2. Development of high yielding mutants in lentil

    International Nuclear Information System (INIS)

    Rajput, M.A.; Sarwar, G.; Siddiqui, K.A.

    2001-01-01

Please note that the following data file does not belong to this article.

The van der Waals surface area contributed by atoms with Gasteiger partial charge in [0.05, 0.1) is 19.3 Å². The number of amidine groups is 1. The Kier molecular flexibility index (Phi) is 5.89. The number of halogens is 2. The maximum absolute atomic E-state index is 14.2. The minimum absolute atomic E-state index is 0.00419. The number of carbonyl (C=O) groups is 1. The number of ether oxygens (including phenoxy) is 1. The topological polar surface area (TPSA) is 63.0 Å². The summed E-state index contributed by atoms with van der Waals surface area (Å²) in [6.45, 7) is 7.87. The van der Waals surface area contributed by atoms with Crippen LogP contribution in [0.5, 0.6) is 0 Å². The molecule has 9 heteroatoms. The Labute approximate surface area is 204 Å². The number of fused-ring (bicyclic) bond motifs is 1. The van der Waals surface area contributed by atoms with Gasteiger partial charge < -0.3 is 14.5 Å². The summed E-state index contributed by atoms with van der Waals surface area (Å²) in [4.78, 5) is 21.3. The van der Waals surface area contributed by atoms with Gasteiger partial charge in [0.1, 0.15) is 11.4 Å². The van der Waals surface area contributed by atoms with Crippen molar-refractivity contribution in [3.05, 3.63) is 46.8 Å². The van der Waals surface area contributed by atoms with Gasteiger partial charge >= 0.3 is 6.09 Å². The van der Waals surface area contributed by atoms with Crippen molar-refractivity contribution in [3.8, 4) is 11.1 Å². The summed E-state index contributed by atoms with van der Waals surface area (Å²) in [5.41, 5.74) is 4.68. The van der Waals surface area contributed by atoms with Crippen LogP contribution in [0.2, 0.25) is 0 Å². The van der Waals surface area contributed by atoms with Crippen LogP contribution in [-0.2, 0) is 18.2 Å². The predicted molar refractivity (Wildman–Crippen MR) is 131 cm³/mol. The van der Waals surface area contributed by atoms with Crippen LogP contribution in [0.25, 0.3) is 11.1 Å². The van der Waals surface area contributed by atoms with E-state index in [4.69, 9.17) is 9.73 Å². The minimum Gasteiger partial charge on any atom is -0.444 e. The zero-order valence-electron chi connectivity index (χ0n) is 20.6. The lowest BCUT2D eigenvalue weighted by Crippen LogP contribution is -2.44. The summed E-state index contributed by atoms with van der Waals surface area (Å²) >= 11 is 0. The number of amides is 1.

Full text: Lentil (Lens culinaris Medik.) locally known as Masoor, is the second most important rabi pulse crop, after chickpea, in Pakistan. It is cultivated on an area of over 63,400 ha, which constitutes about 4.83% of the total area under pulses. The annual production of the crop is 28,200 tones with an average yield of 445 kg/ha. Yield at the national level is very low, about one-half of the world's yield, which is mainly due to non-availability of high yield potential genotypes. Keeping in view the importance of mutants in developing a large number of new varieties, an induced mutations programme was initiated at AEARC, Tandojam during 1987-88, to develop high yielding varieties in lentil. For this, seeds of two lentil varieties, 'Masoor-85' and 'ICARDA-8' had been irradiated with gamma-rays ranging from 100-600 Gy in NIAB, Faisalabad during 1990. Selections were made in M2 on the basis of earliness, plant height, branches/plant and 100 grain weight. After confirming these mutants in M3 they were promoted in station yield trials and studied continuously for three consecutive years (1993- 1995). Overall results revealed that these mutants have consistent improvement of earliness in flowering and maturity. Plant height also increased in all mutant lines except AEL 23/40/91 where reduction in this attribute was observed as compared to parent variety. Mutant lines AEL 49/20/91 and AEL 13/30/91 showed improvement in 100 grain weight. The improvement of some agronomic characters enhanced the yield of mutant lines in comparison to parent varieties (Masoor-85 and ICARDA-8). The diversity in yield over the respective parents was computed from 6.94 to 60.12%. From these encouraging results it is hoped that mutant lines like AEL 12/30/91 and AEL 49/20/91 may serve as potential lentil genotypes in future. (author)